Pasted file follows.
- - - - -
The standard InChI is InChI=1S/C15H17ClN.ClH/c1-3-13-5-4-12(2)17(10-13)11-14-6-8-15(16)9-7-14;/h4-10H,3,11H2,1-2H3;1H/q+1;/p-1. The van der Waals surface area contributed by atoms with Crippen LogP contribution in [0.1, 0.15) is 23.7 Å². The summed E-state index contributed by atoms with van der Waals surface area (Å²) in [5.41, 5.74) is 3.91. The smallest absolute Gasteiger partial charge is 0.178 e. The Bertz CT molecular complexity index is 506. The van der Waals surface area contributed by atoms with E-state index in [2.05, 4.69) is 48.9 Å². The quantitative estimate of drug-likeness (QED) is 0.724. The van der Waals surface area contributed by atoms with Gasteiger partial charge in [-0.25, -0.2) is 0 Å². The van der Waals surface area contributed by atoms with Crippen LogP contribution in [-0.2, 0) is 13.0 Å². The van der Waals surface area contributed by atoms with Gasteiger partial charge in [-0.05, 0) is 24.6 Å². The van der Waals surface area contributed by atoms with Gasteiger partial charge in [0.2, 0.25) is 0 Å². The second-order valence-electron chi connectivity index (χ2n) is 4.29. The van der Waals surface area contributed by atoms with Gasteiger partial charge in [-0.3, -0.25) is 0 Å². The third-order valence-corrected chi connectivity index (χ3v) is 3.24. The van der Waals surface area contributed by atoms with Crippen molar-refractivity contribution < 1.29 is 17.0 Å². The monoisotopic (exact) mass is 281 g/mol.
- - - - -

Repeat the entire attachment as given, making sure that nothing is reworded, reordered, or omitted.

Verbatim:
The standard InChI is InChI=1S/C15H17ClN.ClH/c1-3-13-5-4-12(2)17(10-13)11-14-6-8-15(16)9-7-14;/h4-10H,3,11H2,1-2H3;1H/q+1;/p-1. The van der Waals surface area contributed by atoms with Crippen LogP contribution in [0.1, 0.15) is 23.7 Å². The summed E-state index contributed by atoms with van der Waals surface area (Å²) in [5.41, 5.74) is 3.91. The smallest absolute Gasteiger partial charge is 0.178 e. The Bertz CT molecular complexity index is 506. The van der Waals surface area contributed by atoms with E-state index in [2.05, 4.69) is 48.9 Å². The quantitative estimate of drug-likeness (QED) is 0.724. The van der Waals surface area contributed by atoms with Gasteiger partial charge in [-0.25, -0.2) is 0 Å². The van der Waals surface area contributed by atoms with Crippen LogP contribution in [-0.2, 0) is 13.0 Å². The van der Waals surface area contributed by atoms with Gasteiger partial charge in [-0.05, 0) is 24.6 Å². The van der Waals surface area contributed by atoms with Gasteiger partial charge in [0.2, 0.25) is 0 Å². The second-order valence-electron chi connectivity index (χ2n) is 4.29. The van der Waals surface area contributed by atoms with Gasteiger partial charge in [-0.3, -0.25) is 0 Å². The third-order valence-corrected chi connectivity index (χ3v) is 3.24. The van der Waals surface area contributed by atoms with Crippen molar-refractivity contribution < 1.29 is 17.0 Å². The monoisotopic (exact) mass is 281 g/mol.